Chinese bodyguards: Personal protection in the land of the Dragon


Chinese BodyguardsBy Paul Johnstone

This issue we bring you Part II of how being rich in China can be dangerous – unless you have a bodyguard. The security business in China is booming. It’s a special time in the history of China and the country has been in an economic transition. As such, China is no different to many other countries and crimes towards rich people are inevitable. Furthermore, a widening rich-poor gap, the 2008 Olympic Games and the global market are raising safety concerns among the nation’s elite and leaving many of them vulnerable.

This is another reason why private bodyguard services have surfaced and are increasing each year. Like their western counterparts, many Chinese performers and business executives employ bodyguards as a symbol of their status and prestige. However; aside from prestige, another reason for the increase in popularity of having a bodyguard is the crime rate. Whilst serious crimes such as robbery, theft and murder are still less frequent then in western society, they are becoming more and more common in China than ever before.

Chinese criminal gangs are also now renowned for carrying weapons including firearms, allegedly bought illegally from corrupt police or military personnel. Furthermore, there have been a number of major incidents during the last several years including the countdown to the Summer Olympic Games in Beijing. Some of those included the March 2008 hijack of a bus in Xian which was carrying Australian passengers and was hijacked by a Chinese man wearing explosives and threatening to blow it up. Furthermore, there was an alleged attempt by Uighur minorities in China to hijack a plane traveling to Beijing in the same year.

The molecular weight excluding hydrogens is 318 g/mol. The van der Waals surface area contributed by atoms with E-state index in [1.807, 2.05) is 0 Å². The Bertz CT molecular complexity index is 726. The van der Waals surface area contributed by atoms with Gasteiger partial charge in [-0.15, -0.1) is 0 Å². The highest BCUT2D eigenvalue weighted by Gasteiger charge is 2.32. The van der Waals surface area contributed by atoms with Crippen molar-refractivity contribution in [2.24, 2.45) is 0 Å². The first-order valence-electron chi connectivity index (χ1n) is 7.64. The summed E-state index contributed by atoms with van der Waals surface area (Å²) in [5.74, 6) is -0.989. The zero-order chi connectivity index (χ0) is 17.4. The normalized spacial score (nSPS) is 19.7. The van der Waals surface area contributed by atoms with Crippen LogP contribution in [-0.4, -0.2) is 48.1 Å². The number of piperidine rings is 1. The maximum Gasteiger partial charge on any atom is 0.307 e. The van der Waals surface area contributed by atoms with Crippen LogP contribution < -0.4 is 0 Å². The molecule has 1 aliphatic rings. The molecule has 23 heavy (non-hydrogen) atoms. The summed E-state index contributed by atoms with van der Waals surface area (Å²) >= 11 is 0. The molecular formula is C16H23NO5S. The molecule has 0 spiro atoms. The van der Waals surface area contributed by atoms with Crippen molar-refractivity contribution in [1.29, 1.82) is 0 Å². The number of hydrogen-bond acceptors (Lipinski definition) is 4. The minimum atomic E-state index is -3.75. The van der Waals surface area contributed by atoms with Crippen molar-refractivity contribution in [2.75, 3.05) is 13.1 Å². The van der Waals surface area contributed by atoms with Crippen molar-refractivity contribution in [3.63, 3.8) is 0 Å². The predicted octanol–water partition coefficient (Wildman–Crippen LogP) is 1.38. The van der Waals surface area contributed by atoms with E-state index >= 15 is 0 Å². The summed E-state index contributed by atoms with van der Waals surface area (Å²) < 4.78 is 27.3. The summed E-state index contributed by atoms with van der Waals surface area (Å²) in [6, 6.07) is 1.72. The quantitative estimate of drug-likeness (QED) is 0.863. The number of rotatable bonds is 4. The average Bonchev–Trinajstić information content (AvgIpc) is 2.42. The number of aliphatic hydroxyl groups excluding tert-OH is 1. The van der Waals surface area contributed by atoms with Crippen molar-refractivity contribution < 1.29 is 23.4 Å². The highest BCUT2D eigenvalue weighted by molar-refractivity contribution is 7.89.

Many Chinese are rushing to join the ranks of one of China’s newest and best paid professions and Chinese bodyguards can look forward to salaries of about $200 USD – $5,000 a month depending on their military/ police background, formal bodyguard training, education, appearance, knowledge of martial arts and foreign languages.

However, whilst many sign up to a world of glamour there are many underlying problems including exploitation of female bodyguards as nothing more than an attractive fashion accessory or for ‘ornamental reasons’. And there are those companies that also require a secretary, public relations officer and a bodyguard, so with some females, they can fulfill them all in one role … Click here to read more